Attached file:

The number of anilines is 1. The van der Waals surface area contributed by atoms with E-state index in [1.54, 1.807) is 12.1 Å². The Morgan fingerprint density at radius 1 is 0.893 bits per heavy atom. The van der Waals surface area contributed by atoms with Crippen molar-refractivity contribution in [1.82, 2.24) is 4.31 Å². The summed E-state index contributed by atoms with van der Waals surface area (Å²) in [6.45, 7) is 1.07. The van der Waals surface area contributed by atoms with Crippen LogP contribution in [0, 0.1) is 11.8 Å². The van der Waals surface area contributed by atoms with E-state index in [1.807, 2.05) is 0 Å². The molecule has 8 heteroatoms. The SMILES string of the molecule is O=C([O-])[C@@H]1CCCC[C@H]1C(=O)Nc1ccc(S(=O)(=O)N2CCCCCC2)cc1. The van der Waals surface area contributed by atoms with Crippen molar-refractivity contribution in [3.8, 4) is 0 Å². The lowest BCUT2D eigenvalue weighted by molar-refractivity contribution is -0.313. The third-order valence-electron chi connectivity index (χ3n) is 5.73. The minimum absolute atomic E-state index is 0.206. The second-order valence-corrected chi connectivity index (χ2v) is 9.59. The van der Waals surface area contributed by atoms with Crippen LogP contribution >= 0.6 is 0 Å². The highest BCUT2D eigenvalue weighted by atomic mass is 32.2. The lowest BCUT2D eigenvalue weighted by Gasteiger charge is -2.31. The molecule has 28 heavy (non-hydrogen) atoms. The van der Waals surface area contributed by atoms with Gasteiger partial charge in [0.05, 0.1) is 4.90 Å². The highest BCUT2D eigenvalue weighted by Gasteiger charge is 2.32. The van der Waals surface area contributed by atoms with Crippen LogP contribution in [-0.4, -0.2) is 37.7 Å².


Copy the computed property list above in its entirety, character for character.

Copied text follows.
The number of anilines is 1. The van der Waals surface area contributed by atoms with E-state index in [1.54, 1.807) is 12.1 Å². The Morgan fingerprint density at radius 1 is 0.893 bits per heavy atom. The van der Waals surface area contributed by atoms with Crippen molar-refractivity contribution in [1.82, 2.24) is 4.31 Å². The summed E-state index contributed by atoms with van der Waals surface area (Å²) in [6.45, 7) is 1.07. The van der Waals surface area contributed by atoms with Crippen LogP contribution in [0, 0.1) is 11.8 Å². The van der Waals surface area contributed by atoms with E-state index in [1.807, 2.05) is 0 Å². The molecule has 8 heteroatoms. The SMILES string of the molecule is O=C([O-])[C@@H]1CCCC[C@H]1C(=O)Nc1ccc(S(=O)(=O)N2CCCCCC2)cc1. The van der Waals surface area contributed by atoms with Crippen molar-refractivity contribution in [3.8, 4) is 0 Å². The lowest BCUT2D eigenvalue weighted by molar-refractivity contribution is -0.313. The third-order valence-electron chi connectivity index (χ3n) is 5.73. The minimum absolute atomic E-state index is 0.206. The second-order valence-corrected chi connectivity index (χ2v) is 9.59. The van der Waals surface area contributed by atoms with Crippen LogP contribution >= 0.6 is 0 Å². The highest BCUT2D eigenvalue weighted by atomic mass is 32.2. The lowest BCUT2D eigenvalue weighted by Gasteiger charge is -2.31. The molecule has 28 heavy (non-hydrogen) atoms. The van der Waals surface area contributed by atoms with Gasteiger partial charge in [0.05, 0.1) is 4.90 Å². The highest BCUT2D eigenvalue weighted by Gasteiger charge is 2.32. The van der Waals surface area contributed by atoms with Crippen LogP contribution in [-0.4, -0.2) is 37.7 Å².